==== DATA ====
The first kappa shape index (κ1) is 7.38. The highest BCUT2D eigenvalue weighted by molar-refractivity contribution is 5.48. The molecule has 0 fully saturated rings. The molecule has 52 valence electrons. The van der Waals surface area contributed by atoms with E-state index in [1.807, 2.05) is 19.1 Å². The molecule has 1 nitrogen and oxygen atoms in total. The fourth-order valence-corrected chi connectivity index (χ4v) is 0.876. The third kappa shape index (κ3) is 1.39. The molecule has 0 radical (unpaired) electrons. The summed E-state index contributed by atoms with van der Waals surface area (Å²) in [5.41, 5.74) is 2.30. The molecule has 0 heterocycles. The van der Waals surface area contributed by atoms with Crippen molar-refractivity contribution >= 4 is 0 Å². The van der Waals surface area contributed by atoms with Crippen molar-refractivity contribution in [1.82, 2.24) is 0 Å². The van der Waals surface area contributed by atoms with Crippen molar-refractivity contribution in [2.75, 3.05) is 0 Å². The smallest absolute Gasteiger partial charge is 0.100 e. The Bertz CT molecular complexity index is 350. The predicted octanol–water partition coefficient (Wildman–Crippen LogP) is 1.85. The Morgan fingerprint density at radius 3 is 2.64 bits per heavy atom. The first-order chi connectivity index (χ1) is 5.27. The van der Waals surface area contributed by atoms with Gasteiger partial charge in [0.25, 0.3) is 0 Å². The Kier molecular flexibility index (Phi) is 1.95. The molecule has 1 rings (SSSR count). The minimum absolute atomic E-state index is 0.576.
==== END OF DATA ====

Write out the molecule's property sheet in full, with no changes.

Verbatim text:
The first kappa shape index (κ1) is 7.38. The highest BCUT2D eigenvalue weighted by molar-refractivity contribution is 5.48. The molecule has 0 fully saturated rings. The molecule has 52 valence electrons. The van der Waals surface area contributed by atoms with E-state index in [1.807, 2.05) is 19.1 Å². The molecule has 1 nitrogen and oxygen atoms in total. The fourth-order valence-corrected chi connectivity index (χ4v) is 0.876. The third kappa shape index (κ3) is 1.39. The molecule has 0 radical (unpaired) electrons. The summed E-state index contributed by atoms with van der Waals surface area (Å²) in [5.41, 5.74) is 2.30. The molecule has 0 heterocycles. The van der Waals surface area contributed by atoms with Crippen molar-refractivity contribution >= 4 is 0 Å². The van der Waals surface area contributed by atoms with Crippen molar-refractivity contribution in [1.82, 2.24) is 0 Å². The van der Waals surface area contributed by atoms with Crippen molar-refractivity contribution in [2.75, 3.05) is 0 Å². The smallest absolute Gasteiger partial charge is 0.100 e. The Bertz CT molecular complexity index is 350. The predicted octanol–water partition coefficient (Wildman–Crippen LogP) is 1.85. The Morgan fingerprint density at radius 3 is 2.64 bits per heavy atom. The first-order chi connectivity index (χ1) is 5.27. The van der Waals surface area contributed by atoms with Gasteiger partial charge in [0.25, 0.3) is 0 Å². The Kier molecular flexibility index (Phi) is 1.95. The molecule has 1 rings (SSSR count). The minimum absolute atomic E-state index is 0.576.